News Release

New LCSC Work Scholars program off to a strong start

LEWISTON, Idaho – The Work Scholars program at Lewis-Clark State College, the only one of its kind in Idaho, received strong support from the Idaho State Board of Education when it was first conceived and is now receiving rave reviews from both the students and supervisors involved.

Launched this fall thanks to $209,000 in annual funding from the Idaho Legislature, and modeled after the Work College Consortium, the program pairs high-achieving LCSC students with on-campus jobs with a goal of alleviating the financial burden of higher education. It provides students the opportunity to accrue valuable work experience and professional skills in addition to a degree.

Eleven students (nine of which are shown above) are participating this fall and program administrators say the cohort of students will be bumped to 20 by the spring semester. Students in the program, who are selected based on an extensive set of criteria and must maintain a 3.0 GPA, receive a full tuition scholarship for the academic year and a $750 stipend per semester.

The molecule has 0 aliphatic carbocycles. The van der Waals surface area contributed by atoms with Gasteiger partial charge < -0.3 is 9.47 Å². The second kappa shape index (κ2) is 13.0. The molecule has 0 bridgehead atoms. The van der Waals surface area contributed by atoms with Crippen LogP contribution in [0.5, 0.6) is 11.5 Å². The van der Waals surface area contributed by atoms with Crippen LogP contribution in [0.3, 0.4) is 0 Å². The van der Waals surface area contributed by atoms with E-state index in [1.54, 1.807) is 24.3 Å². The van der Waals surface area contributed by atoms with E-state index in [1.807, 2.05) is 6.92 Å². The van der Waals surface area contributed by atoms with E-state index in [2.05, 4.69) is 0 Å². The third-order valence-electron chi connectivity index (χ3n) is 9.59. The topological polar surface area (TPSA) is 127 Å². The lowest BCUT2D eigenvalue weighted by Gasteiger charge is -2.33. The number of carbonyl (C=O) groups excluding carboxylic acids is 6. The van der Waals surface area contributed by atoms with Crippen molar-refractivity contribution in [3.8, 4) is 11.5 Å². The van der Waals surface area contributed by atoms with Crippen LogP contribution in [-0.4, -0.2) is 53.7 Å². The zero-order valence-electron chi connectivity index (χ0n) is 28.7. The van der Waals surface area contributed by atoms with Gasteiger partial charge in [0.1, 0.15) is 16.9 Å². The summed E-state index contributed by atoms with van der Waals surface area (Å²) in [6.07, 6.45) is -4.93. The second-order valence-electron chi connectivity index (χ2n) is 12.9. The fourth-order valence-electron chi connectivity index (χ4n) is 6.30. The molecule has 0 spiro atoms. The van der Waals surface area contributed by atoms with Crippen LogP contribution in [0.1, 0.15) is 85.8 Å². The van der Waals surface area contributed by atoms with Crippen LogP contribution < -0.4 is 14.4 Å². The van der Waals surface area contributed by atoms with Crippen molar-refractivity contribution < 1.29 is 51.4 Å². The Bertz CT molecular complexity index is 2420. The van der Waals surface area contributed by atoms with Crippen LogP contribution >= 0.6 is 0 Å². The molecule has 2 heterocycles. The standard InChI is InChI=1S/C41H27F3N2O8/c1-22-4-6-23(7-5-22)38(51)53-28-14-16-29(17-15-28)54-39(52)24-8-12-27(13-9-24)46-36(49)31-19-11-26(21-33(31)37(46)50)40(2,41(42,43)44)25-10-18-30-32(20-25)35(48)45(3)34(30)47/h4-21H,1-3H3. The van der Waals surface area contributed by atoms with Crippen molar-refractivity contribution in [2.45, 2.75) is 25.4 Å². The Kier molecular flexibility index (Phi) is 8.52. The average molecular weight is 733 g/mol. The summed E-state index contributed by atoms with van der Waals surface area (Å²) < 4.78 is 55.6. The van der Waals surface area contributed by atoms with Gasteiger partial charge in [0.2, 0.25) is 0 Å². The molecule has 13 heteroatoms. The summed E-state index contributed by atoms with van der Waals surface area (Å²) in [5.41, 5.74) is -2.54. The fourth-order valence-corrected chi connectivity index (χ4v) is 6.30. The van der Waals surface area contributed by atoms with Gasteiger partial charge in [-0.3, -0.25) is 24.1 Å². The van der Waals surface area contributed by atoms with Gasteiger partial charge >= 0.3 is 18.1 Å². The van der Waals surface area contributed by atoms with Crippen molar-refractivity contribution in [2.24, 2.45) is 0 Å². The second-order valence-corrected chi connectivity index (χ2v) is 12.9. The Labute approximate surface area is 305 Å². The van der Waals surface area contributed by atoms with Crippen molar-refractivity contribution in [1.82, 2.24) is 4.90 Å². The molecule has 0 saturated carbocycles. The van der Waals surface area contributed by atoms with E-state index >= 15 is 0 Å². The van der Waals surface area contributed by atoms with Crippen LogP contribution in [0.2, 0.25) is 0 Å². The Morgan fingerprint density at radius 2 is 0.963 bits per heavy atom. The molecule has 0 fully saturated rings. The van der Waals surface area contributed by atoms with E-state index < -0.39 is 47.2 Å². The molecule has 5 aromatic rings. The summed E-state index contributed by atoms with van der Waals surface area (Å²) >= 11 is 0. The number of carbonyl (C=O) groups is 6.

“If it wasn't for the Work Scholars program, then I would not still be in school right now,” said Peter Jensen, a senior pursuing a bachelor’s degree in engineering technology at LCSC. “The Work Scholars program has allowed me to continue to pursue a very important goal in my life – receiving a bachelor's degree in a subject that not only interests me but excites me as well.”

Supervisors and worksites, also selected based on extensive criteria, are tasked with providing jobs that are meaningful, necessary, and separate from work-study positions already offered. The program requires students to work a minimum of 10 hours per week at their assigned positions while fulfilling their regular class schedules. All students are required to participate in community service projects as well.

“The Work Scholars program is an innovative solution to the age old riddle of ‘how to creatively fund a meaningful education,’” LCSC Technical and Industrial Division professor and position supervisor Rob McDonald said. “It is commendable in that it combines the dual aspects of providing a gratifying work experience for our students, while simultaneously rewarding them with the ability to continue their education.”

Positions in place this semester include a marketing assistant, simulation lab assistant, student housing coordinator, machine shop assistant, Learning Garden coordinator, and peer mentor. Ten positions are housed in departments on campus, while the 11th, an off-campus pilot, is a diesel technology job at a local business.

As the program settles in and additional relationships are formed with area businesses, administrators say more off-campus entities will serve as worksites. Work Scholar applications for the spring semester will be accepted beginning Oct. 12. For more information visit or call 208-792-2084.

“It is a uniquely valuable experience that I’m certain will have a lasting impact on (the students) lives,” McDonald said.